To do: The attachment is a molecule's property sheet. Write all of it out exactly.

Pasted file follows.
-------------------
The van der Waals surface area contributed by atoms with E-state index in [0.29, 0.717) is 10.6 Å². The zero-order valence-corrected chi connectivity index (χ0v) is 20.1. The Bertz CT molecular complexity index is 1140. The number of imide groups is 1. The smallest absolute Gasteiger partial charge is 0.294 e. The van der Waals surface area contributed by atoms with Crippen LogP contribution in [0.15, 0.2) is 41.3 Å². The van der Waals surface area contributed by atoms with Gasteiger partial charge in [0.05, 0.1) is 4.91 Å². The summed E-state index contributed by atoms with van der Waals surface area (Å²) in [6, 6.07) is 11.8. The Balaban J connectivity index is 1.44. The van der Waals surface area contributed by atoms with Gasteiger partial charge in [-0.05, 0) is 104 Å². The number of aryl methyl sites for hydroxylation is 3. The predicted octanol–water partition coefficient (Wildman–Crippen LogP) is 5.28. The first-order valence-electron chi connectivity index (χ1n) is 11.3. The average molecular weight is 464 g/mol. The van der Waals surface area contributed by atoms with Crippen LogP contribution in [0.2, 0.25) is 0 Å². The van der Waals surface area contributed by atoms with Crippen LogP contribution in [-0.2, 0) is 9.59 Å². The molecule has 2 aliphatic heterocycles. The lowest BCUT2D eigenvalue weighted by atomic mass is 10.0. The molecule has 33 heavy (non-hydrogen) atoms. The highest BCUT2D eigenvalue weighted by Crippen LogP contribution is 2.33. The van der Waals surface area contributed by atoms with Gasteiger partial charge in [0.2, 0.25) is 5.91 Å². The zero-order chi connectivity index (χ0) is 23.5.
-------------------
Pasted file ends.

The van der Waals surface area contributed by atoms with E-state index in [0.29, 0.717) is 10.6 Å². The zero-order valence-corrected chi connectivity index (χ0v) is 20.1. The Bertz CT molecular complexity index is 1140. The number of imide groups is 1. The smallest absolute Gasteiger partial charge is 0.294 e. The van der Waals surface area contributed by atoms with Crippen LogP contribution in [0.15, 0.2) is 41.3 Å². The van der Waals surface area contributed by atoms with Gasteiger partial charge in [0.05, 0.1) is 4.91 Å². The summed E-state index contributed by atoms with van der Waals surface area (Å²) in [6, 6.07) is 11.8. The Balaban J connectivity index is 1.44. The van der Waals surface area contributed by atoms with Gasteiger partial charge in [-0.05, 0) is 104 Å². The number of aryl methyl sites for hydroxylation is 3. The predicted octanol–water partition coefficient (Wildman–Crippen LogP) is 5.28. The first-order valence-electron chi connectivity index (χ1n) is 11.3. The average molecular weight is 464 g/mol. The van der Waals surface area contributed by atoms with Crippen LogP contribution in [0.2, 0.25) is 0 Å². The van der Waals surface area contributed by atoms with Crippen LogP contribution in [-0.2, 0) is 9.59 Å². The molecule has 2 aliphatic heterocycles. The lowest BCUT2D eigenvalue weighted by atomic mass is 10.0. The molecule has 33 heavy (non-hydrogen) atoms. The highest BCUT2D eigenvalue weighted by Crippen LogP contribution is 2.33. The van der Waals surface area contributed by atoms with Gasteiger partial charge in [0.2, 0.25) is 5.91 Å². The zero-order chi connectivity index (χ0) is 23.5.